Recently, I received a promising story for the Kid's Imagination Train magazine. The author kicked off the piece with conflict: the main character tells a friend that a monster lurks in their neighborhood. Great! The story was off to a good start. Throughout the piece, the tension was successfully created. But unfortunately, the ending was a letdown. Quite frankly, the monster was not all that scary.
This ending might have worked better if the monster was:
* large in size, that is, something a kid can’t squish with his foot or,
* something amazingly detestable for a kid to encounter or,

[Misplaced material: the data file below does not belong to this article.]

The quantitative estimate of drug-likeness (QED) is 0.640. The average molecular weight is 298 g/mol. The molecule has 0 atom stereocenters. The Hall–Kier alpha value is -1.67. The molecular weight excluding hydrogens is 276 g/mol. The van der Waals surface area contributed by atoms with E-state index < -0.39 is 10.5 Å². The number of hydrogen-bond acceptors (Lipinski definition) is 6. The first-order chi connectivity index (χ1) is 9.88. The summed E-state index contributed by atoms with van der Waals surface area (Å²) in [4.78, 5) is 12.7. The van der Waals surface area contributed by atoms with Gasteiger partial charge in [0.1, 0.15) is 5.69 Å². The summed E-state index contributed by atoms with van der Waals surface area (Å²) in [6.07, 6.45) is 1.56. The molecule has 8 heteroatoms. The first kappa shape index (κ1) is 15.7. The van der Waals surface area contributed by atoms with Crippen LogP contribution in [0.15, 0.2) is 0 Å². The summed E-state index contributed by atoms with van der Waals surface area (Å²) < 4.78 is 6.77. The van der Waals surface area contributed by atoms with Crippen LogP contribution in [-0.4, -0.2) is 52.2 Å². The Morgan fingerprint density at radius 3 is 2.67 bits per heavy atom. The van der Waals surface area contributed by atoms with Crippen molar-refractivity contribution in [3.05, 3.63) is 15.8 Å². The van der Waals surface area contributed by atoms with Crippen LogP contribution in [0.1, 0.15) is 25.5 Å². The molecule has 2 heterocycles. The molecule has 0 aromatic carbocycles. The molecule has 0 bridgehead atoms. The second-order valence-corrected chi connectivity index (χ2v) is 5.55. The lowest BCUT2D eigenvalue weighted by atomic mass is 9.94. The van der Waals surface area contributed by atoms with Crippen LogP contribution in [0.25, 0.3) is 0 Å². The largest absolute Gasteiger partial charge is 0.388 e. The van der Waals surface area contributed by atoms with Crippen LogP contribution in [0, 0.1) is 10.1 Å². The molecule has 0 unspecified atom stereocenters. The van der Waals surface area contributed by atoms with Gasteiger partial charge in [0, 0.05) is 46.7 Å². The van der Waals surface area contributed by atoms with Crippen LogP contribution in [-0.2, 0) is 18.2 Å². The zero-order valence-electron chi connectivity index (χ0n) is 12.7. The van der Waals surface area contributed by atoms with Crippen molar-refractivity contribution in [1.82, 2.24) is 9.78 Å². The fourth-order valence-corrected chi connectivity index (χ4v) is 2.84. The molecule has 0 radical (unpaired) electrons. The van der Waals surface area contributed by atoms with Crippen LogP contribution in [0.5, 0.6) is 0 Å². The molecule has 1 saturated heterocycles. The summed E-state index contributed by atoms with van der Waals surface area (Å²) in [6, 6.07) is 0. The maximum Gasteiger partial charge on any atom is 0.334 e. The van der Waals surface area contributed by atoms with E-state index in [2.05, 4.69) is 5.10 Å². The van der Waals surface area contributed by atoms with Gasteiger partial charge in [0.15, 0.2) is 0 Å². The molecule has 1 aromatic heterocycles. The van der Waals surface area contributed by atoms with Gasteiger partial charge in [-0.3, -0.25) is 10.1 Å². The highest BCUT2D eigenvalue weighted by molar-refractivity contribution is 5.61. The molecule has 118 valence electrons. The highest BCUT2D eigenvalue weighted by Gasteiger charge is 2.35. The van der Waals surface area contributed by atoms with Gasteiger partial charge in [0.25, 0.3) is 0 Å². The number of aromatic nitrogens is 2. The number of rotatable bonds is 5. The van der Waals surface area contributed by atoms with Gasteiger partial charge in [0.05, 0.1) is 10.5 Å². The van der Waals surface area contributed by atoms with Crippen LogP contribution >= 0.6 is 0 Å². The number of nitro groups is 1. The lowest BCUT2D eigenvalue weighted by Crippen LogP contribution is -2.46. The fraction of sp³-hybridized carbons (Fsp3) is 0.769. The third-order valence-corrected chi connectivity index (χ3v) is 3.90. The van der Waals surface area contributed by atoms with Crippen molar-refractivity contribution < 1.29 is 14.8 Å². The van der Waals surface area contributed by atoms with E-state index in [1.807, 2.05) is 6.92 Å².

* a believable, yet unexpected surprise
When you write a scary story, close it with a strong ending—something that is icky or would give kids the goose bumps. That’s what you’re aiming for. Resist the urge to slip in a scientific fact to clarify the ending. It will come across as being too didactic. The last thing children want to read at the end of a suspenseful story is an explanation (even if it’s one sentence). An explanation may slow the action and weigh the ending down.